Tom Wilson’s Tree
Tom Wilson, epitomized the quiet kindness of the Wilson family. His name came up in conversation a few weeks ago, after Hurricane Irma had blown through Florida during the second week of September 2017. Tom had planted a coconut palm tree in our front yard, which kept on growing. Because several of it’s branches broke away in the wind, the wife said she wanted to cut down the tree. You cannot do that, I retaliated, it’s our memorial to Tom. That tree will not endanger our home. Tom never harmed a soul, I told my wife who is his little sister.
It was at the funeral of their family matriarch, Mrs. Elizabeth Wilson, that I glimpsed Tom’s character. In his arms was a weeping younger brother, both of them grown, both in grief, but Tom was the comforter. Over the years this man showed himself to be an icon of the easygoing Wilson clan – a family that quietly blessed their community.
Stereotypes tell lies
Stereotypes are terrible. Growing up in the scattered islands of the Bahamas we received a distorted image of African Americans. Movies showed them as jive time simpletons, News reports characterized them as criminals, and folk lore said they were lazy and lacked ambition. I internalized this. Why would I, persuaded by peers to be proud and insular, marry an American? What would a real “born there” Bahamian think? Especially since my first marriage was to a Non-Bahamian – Jamaican. Would they whisper that he has strayed from whence he came.
I did marry an African American. Also, I overheard that she had married a Bahamian. Maybe this thing goes both ways. Nonetheless, my internal perceptions shifted [a private admission] as the Wilson family, my new in-laws, destroyed the distortion of media, movies and folk-lore regarding this group of African descendants.
How? Let’s start with the bright minded Lillie Wilson Parker, science teacher. She defines Christian outreach; quietly she keeps up with medical appointments and prescriptions for family members; she is always lending and giving away money. Her husband, was renowned in the city gates as a community activist, but once he said to me, quietly, I get the accolades but Lillie is the saint. My African American sister-in-law reminds me, like a mirror image, of my sister Nell, family educator and caretaker, a lady from the Bahama Islands.
Then I met the reclusive Marva Collins. If you “Google” that name you will be hit with images and articles of the Chicago Educator who taught students to brilliant achievements when the school system had written them off as hopeless. Ironically, our Marva is an educator, a retired librarian, but one that excels without applause. She got the Collins surname from her husband, a football coach turned principal. He was inducted into the Palm Beach County Sports Hall of Fame. I sat with the family during the ceremony. Nate and Marva, high school sweethearts, were married forever, making Nate a member of the extended Wilson company.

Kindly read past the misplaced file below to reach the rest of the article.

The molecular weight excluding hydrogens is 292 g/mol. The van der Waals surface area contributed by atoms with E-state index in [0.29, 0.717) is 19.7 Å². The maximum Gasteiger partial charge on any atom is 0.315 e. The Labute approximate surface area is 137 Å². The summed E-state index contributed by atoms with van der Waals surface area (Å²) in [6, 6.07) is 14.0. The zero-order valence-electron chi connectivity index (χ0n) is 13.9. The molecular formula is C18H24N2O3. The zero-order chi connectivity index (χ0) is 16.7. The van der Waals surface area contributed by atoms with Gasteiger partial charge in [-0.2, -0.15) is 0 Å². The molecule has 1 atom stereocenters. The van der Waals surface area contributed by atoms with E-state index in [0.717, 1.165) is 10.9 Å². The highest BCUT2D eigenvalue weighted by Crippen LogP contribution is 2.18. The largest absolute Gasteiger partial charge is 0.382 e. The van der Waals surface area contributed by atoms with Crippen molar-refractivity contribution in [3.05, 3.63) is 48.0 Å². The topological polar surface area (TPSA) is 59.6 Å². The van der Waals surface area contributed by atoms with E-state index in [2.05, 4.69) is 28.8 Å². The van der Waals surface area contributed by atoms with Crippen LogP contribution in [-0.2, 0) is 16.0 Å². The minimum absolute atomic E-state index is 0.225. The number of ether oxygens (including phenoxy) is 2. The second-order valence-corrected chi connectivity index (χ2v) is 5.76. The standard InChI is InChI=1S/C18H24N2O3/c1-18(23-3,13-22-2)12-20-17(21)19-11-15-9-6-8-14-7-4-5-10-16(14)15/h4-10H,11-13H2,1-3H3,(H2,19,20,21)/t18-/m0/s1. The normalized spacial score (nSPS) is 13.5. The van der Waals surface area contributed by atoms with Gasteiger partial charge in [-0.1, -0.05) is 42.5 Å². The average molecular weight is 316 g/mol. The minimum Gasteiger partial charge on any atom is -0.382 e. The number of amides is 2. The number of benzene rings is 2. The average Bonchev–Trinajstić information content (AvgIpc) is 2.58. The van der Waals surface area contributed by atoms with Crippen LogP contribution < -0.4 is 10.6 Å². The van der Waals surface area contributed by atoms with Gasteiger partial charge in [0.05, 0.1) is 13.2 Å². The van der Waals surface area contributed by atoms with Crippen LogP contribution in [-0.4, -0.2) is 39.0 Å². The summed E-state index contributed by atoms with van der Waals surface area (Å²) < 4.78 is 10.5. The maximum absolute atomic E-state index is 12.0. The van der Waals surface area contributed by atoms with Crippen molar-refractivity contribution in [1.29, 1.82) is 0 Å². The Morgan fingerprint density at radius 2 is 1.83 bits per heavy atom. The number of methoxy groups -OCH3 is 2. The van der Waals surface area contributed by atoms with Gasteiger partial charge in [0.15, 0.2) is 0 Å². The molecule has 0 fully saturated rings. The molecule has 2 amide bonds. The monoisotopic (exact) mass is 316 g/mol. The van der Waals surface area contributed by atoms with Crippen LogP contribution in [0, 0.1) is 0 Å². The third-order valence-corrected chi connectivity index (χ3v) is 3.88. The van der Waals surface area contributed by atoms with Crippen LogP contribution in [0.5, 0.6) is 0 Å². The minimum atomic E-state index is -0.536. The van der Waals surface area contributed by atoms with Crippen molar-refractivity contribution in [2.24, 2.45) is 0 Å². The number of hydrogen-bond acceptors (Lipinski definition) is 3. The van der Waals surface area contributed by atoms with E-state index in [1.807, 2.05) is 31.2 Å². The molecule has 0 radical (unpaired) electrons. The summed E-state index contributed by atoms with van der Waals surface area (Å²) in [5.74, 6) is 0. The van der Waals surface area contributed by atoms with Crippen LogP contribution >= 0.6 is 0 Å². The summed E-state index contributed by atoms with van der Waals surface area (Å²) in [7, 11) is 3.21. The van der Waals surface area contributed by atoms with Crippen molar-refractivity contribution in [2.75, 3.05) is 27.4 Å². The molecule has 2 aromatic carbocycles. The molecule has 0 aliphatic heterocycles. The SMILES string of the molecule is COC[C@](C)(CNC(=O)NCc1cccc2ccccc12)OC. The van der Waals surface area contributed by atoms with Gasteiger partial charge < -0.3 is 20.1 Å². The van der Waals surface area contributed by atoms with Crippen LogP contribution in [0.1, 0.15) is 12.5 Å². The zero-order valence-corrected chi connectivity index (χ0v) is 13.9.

To date, of the eight Wilson siblings, only Lillie, Marva and my wife Barbara remain. The eldest sister, Ida Wilson Anderson died about a week before my eldest sister, Thelma, passed away; we had just come home from Ida’s funeral when the call came from Edna, another of my sisters, “Thelma expired.” What was that? This happened three years ago, 2014 – the year we, Mike and Barbara Wilson Brennen, buried our big sisters, one in Delray Beach, Florida, the other in Nassau, Bahamas.
I insist that Tom’s coconut tree must remain. It goes back to a vague memory of the coconut palms in my childhood backyard. The trees had names. One was called Thelma, taller, which you had to climb to get the fruit, the other was called Edna, another older sister, shorter [referring to tree and person 😎], which had fruit within easy reach.
What is the concluding thought of this argument? Perhaps this childhood sentiment has crossed over from Bahama isles to Florida peninsula. Maybe the Wilson family spirit has crept into my soul, especially after I resolved to bloom where planted, South Florida. In any case, let’s keep Tom’s tree planted, I say to Barbara. And that is not all, another palm tree, this one from Marva and Nate Collins, is also firmly planted in the front yard. Guess what, when that one gets taller, the same argument will apply –keep the tree. It means family.